Decoding a Message from the Minions

This is some work from one of my signal processing classes.

This is some work from one of my signal processing classes at Case Western Reserve University.  For the assignment, we were given and told to find the hidden message in it:

I started by plotting my signal just to see what I was working with.  It wasn’t very helpful.


The first thing that I tried was creating a spectrogram of the signal between the frequencies 0 and 5000 Hz.


There is a thing that looks like a signal around 1000 Hz, and the stuff above 2000 Hz looks useless, so I created a lowpass filter that filtered out everything above 2000 Hz.  I chose to use a Butterworth filter because that is the one that I used in Lab 8 and I could just paste the code in.  I set the passband frequency to 1900 Hz and the stopband to 2000 Hz.

My new spectrogram is below.  It seems to have worked pretty well.


My filtered signal is plotted below.  It is really hard to see the signal here, but looking at this graph was the point where I finally had the idea that the signal was in Morse code.


I noticed long and short sections in the signal along with different slightly different length spaces that could be used to find the borders between letters and words.  I zoomed in on the first 50 seconds below to make this signal more obvious.



First 50 seconds from the picture above are: “Minions are on the move. “

The entire message directly transcribed is: “Minions are on the move.  Expected arrival June 30 2017. Intercepted communication.  Sa.  La.  Ka.  Bi.  Do.”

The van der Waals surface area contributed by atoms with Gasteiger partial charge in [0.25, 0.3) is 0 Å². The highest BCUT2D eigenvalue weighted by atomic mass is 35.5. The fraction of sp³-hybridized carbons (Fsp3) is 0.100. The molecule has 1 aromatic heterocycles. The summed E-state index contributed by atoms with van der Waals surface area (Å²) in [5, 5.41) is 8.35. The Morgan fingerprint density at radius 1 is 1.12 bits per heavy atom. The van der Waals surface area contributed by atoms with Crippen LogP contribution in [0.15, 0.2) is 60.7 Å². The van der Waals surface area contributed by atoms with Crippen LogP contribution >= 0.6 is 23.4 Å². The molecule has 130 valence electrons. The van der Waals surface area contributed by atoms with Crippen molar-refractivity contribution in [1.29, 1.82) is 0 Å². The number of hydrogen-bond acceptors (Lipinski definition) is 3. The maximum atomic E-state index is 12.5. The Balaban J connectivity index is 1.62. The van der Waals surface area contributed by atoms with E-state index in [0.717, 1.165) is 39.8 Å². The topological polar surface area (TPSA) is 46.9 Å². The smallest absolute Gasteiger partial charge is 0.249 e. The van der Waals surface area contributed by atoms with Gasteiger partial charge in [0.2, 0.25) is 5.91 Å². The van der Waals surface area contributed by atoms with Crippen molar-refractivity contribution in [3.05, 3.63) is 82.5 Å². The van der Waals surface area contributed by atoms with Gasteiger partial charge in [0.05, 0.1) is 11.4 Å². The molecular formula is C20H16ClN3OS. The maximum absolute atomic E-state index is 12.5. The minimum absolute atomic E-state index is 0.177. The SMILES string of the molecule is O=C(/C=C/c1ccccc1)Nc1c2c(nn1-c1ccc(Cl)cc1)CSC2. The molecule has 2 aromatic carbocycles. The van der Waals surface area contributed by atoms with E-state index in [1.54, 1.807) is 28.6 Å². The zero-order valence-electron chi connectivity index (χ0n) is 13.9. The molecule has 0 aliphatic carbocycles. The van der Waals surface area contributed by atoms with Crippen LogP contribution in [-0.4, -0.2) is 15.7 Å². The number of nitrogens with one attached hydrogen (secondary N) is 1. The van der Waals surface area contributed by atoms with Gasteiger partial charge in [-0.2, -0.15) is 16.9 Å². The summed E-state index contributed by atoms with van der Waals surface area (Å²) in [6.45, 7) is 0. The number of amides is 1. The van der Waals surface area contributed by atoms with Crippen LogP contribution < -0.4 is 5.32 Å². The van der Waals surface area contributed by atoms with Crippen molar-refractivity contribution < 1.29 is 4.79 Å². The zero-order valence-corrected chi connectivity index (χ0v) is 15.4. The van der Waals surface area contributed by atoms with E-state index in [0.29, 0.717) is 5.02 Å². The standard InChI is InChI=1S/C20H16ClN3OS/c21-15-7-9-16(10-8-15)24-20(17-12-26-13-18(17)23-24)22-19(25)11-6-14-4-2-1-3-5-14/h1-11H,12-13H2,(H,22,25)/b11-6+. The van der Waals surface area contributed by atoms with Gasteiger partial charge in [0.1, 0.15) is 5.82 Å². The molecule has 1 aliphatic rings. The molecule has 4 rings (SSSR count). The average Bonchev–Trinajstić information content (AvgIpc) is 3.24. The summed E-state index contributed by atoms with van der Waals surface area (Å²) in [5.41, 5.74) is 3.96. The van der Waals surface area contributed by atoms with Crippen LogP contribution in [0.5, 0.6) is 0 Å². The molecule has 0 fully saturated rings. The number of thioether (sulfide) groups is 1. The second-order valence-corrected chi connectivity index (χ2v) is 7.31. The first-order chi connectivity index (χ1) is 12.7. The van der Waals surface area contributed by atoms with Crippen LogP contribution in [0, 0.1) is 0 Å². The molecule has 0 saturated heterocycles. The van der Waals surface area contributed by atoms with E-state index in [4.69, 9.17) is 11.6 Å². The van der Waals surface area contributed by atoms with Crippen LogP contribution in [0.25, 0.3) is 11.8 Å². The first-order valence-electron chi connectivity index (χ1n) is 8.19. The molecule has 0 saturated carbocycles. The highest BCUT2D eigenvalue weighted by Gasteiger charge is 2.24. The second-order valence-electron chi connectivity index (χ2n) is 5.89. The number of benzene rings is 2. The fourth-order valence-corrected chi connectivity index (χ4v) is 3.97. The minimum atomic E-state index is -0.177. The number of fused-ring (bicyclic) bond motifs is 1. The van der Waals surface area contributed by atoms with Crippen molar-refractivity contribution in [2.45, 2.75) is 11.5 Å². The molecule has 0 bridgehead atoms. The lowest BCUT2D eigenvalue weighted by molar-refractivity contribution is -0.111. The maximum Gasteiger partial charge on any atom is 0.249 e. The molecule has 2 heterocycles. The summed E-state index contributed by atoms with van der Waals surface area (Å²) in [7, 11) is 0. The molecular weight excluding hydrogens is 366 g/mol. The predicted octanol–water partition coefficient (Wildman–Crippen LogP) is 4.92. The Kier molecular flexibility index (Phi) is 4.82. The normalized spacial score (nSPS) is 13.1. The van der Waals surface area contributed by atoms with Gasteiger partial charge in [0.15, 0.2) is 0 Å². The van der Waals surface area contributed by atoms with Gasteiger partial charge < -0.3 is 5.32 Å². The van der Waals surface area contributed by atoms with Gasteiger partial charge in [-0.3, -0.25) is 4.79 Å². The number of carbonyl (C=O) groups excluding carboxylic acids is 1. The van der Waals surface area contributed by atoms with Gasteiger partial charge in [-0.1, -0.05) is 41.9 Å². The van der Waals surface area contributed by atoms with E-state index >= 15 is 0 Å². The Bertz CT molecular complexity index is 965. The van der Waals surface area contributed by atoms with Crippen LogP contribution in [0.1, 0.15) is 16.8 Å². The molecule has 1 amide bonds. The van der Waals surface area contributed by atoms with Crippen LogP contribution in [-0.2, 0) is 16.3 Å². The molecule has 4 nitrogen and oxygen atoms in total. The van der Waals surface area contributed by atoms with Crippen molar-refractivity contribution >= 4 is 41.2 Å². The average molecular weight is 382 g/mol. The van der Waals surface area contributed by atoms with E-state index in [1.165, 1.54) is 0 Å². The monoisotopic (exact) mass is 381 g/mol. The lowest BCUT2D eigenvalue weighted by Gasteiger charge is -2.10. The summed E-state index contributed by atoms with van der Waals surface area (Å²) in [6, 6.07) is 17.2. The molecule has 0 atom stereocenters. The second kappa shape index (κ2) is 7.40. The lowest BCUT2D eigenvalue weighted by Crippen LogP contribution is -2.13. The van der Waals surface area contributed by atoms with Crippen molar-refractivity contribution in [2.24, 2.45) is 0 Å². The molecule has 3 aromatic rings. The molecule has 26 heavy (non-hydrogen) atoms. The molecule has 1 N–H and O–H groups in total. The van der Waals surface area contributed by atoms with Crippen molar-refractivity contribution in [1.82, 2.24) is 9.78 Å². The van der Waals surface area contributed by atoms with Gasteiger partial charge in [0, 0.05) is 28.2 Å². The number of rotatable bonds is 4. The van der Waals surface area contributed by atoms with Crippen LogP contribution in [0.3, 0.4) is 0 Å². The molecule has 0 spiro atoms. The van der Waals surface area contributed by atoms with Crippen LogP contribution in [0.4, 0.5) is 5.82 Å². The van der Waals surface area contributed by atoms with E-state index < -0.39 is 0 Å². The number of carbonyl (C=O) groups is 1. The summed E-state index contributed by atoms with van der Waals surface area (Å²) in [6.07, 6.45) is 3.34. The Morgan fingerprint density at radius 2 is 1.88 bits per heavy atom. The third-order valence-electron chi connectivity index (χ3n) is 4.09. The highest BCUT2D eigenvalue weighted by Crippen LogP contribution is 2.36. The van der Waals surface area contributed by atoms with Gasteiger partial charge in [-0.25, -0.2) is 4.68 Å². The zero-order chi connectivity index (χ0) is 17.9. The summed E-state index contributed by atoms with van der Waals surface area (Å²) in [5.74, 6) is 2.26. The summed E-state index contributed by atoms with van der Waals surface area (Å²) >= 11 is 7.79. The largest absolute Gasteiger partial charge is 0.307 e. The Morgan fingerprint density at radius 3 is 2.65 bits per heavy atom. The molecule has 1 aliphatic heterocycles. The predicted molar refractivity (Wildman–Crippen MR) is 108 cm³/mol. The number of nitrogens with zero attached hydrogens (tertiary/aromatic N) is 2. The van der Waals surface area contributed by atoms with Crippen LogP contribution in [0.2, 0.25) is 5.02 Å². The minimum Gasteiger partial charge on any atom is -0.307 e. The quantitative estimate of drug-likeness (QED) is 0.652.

According to a Minionese to English translator, that I found online, “Sa La Ka” means “How dare you!” and “Bi Do” means “I’m sorry.”

This would make my final decoding, “Minions are on the move.  Expected arrival June 30 2017.  Intercepted communication.  How dare you!  I’m sorry.”

Thanks to Dr. Matthew Schieffer for this creative challenge, and (through his class) for teaching us how to separate the signal from the noise.


The code that I used for the program is below if anybody wants to follow along in MatLab:

% By: T—-s Hampton

signal = audioread(‘msg2.wav’); %Convert the .wav to a matrix
dt = 221.6529 / 2216529 %This is the length of the signal divided by the number of data points
t = 0 : dt : 221.6529 – dt; %Make the time vector

window = 1000;
overlap = 500;
Fs = 1/dt;
f = [0:1:Fs./2];
spectrogram (signal, window, overlap, f, Fs, ‘yaxis’)

% Filtering out all of the high frequency signals

Wp=1900*2*pi; %passband freq (rad/sec)
Ws=2000*2*pi; %stopband freq (rad/sec)
Gp=2; %attenuation in passband (dB) (no more than 2dB below 1)
Gs=20; %attenuation in stopband (dB) (no less than 20dB below 1)
[n,Wc] = buttord(Wp,Ws,Gp,Gs,’s’); %get the appropriate order and cutoff frequency

[num,denom]=butter(n,Wc,’low’,’s’); %get the coefficients of the filter (transfer fxn)
[digital_num,digital_denom] = bilinear(num,denom,Fs);
filtered_signal = filter(digital_num,digital_denom,signal);
spectrogram (filtered_signal, window, overlap, f, Fs, ‘yaxis’)


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